For example, the relationship of the perception of brightness and color versus amplitude and frequency of radiant energy waves or the feelings of loudness and pitch versus amplitude and frequency of mechanical or sound waves.

Fechner demonstrated that the biology of the human does record the variations of the environment by attenuating them to logarithmic values.

The sound intensity of 10 violins in an orchestra is actually heard as one violin. If the conductor wished the audience to hear the sound of ten violins then he will have to increase the number of violinists to one hundred.

If the cord of an instrument vibrates at 80 Hz, then if the cord is pinched in the middle it will vibrate at 160 Hz, at 1/4 it will vibrate at 320 Hz and so on.

Thus, the pitch sensation and identification of octaves in a sound is attenuated logarithmically too.

As the physical stimulant increases geometrically, the biology of the human senses the increase as an arithmetic progression.

Weber discovered that the ratio of the differential threshold to the initial stimulant for the subject to sense a modification in the variation is a constant.

In the case of the pitch the constant is 1.0594; so that for a frequency of 440 Hz (the first La in the octave), then the next frequency to be differentiated would be 440 * 1.0594 = 466 Hz, the next frequency to be sensed would be 494 Hz.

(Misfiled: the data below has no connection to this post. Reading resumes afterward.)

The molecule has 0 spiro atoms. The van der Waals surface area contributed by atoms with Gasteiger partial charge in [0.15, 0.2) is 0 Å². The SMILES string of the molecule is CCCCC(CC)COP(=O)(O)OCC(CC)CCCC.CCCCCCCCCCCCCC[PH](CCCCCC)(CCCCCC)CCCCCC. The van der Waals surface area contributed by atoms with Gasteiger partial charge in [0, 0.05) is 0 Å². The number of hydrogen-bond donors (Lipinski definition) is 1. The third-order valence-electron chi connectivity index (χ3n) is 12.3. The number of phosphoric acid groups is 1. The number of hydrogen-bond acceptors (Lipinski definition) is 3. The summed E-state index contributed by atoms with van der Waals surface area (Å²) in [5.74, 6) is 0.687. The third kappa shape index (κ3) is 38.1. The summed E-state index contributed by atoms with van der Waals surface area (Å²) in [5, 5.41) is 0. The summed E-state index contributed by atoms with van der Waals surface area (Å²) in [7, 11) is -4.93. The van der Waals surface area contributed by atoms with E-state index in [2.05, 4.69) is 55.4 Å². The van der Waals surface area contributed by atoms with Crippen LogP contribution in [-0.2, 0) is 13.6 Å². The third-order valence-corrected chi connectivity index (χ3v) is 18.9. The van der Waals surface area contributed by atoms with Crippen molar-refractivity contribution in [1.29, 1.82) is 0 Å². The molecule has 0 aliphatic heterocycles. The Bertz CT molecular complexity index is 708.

The absolute threshold or the minimal excitation to hear a pitch is 3 Hz.

The psychophysical method have been applied extensively in telephone, TV, radar, illuminating, sound, and geophysical industries who wanted to provide the end users with a satisfactory psychological comfort level without undue expenditure on top notch physical circuitry or infrastructures that would not add to the requisite human performance and capabilities.

Recently, there have been attempts to adapt this method to studying complex cognitive concepts such as attitudes, mental abilities, reliable speech quality, and naturalness of voice in telephone by measuring these concepts.

The measurements of interest are:

1. the absolute thresholds (limens) that mark the boundary between sensation and no sensation,

2. the differential thresholds or the smallest detectable change in sensation corresponding to the amount of changes in the physical stimuli,

3. the equality effects values in sensations produced by two different kinds of physical stimuli like when you filter a green color to make feel as bright as a red color.

Subsequently, whenever stimulus is mentioned it means a physical value and response of a subject refers to his answer for a psychological sensation.

The psychophysical method capitalizes on the capabilities of human:

1. being excellent in simple detection tasks or null indicator or whether a sensation exist or not;

2. being good in differentiating the direction of strength of a sensation such as bigger or smaller than a standard,

3. human is bad is evaluating whether a sensation is twice or three times stronger,

4. he is worst as a meter for exact measurements;

5. human is more accurate in feeling than when relying on his mind and that is why a subject is forced to make a choice between two stimuli rather than responding that the sensation is equally strong.

For example, it is harder to hear speech in a noisy environment than in a quiet one;  and the problem is to investigate how loud should a person raise his voice in order to be heard in a noisy room?

The development of this method generated three basic procedures for measuring the equivalence between psychological sensations and the physical parameters which are:

1. Procedure of adjustment or average error,